Following a robust initial surge at the beginning of the year, the markets have retraced somewhat in August so far. The S&P 500 has seen a decline of approximately 3% since its recent peak on July 31. Digging deeper, the Nasdaq has experienced a decrease of over 4.0% during this timeframe, and the prominent “Magnificent 7” large-cap stocks have encountered a downturn exceeding 5.0%. The sectors that had been driving the upward momentum appear to be taking a breather, a development we regard as a positive sign, allowing investors to assimilate substantial gains.
In the United States, inflation, as gauged by the Consumer Price Index, registered at 3.2% in July, slightly below the market’s expectations. Core inflation, excluding energy and food components, exhibited a 0.2% increase for the month, mirroring the rate observed in June. This suggests a moderation in price pressures, a shift that could prompt the Federal Reserve to contemplate a pause in its rate hike strategy.
The initial enthusiasm surrounding the CPI data seemed to diminish as the day progressed, resulting in a mixed performance in the stock market on Friday. This followed the news of a 0.3% rise in producer prices for the month, slightly surpassing expectations. Year-over-year, producer prices climbed by 0.8%, a figure notably below the Federal Reserve’s targeted consumer inflation rate of 2%. Notably, July marked the first annual rise in the producer price inflation rate in over a year.
China witnessed a significant drop in exports, with a 14.5% decline in July compared to the previous year, marking the most substantial contraction since February 2020. Imports also experienced a decrease of 12.5% over the same period. These declining figures for imports and exports, released on Tuesday, contributed to the country’s ongoing economic challenges, which have led to deflation for the first time in over two years.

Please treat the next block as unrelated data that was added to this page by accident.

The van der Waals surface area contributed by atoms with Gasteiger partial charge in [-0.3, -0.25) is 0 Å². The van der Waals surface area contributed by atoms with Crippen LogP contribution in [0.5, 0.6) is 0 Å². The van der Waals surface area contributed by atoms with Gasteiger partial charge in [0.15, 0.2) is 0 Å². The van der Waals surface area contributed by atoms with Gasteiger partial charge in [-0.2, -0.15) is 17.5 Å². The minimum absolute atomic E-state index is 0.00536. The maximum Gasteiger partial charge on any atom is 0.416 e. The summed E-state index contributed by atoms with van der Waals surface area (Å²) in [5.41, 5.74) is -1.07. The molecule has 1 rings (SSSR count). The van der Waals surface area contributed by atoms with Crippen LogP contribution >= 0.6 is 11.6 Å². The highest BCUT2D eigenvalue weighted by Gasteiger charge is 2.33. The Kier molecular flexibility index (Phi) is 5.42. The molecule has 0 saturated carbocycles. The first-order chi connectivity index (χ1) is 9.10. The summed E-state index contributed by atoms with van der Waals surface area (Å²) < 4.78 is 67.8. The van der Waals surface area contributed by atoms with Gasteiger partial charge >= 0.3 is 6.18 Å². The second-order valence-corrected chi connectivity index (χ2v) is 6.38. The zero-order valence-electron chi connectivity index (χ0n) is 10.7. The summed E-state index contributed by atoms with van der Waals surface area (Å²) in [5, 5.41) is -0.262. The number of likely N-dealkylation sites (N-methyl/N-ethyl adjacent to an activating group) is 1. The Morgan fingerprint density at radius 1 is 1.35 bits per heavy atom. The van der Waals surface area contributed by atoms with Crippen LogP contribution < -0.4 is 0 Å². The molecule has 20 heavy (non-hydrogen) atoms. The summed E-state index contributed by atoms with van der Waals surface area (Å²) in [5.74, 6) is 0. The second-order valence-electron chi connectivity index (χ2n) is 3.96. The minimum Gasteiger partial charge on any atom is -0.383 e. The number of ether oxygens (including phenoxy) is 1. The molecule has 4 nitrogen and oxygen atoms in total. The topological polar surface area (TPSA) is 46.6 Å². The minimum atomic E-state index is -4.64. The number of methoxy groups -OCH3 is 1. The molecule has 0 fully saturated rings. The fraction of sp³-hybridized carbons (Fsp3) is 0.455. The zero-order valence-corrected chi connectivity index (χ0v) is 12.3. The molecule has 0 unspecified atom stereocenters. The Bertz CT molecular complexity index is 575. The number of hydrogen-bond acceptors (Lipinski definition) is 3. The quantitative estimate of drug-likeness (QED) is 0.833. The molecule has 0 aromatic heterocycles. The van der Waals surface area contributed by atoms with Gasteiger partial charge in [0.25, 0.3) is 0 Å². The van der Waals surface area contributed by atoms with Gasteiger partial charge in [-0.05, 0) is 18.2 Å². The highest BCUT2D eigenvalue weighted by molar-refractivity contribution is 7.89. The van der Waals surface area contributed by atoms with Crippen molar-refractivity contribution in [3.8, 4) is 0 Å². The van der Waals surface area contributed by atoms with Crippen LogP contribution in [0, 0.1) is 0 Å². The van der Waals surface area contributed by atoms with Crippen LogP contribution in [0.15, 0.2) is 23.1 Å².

Turning to the UK, the gross domestic product (GDP) expanded by 0.5% sequentially in June, surpassing the consensus forecast of a 0.2% growth. This expansion was primarily driven by notable increases in the manufacturing and construction sectors. The GDP for the second quarter exceeded expectations, with a 0.2% growth compared to the previous three months. This was partly fueled by better-than-anticipated private consumption, and business investments also displayed robust growth, defying predictions of a minor contraction.
Although the markets experienced gains at the start of the week, both the S&P 500 (-0.27%) and NASDAQ (-1.87%) incurred losses for the second consecutive week by the close of Friday’s trading. The Dow experienced a sharp decline on Tuesday but managed to rebound, finishing slightly higher compared to the previous week at +0.69%. In European markets, Germany’s DAX declined by 0.75%, Italy’s FTSE MIB fell by 1.09%, and the UK’s FTSE 100 Index dropped by 0.53%. In Asian markets, the Nikkei 225 Index gained approximately 0.9%, while Hong Kong’s benchmark Hang Seng Index saw a decline of 2.38%.
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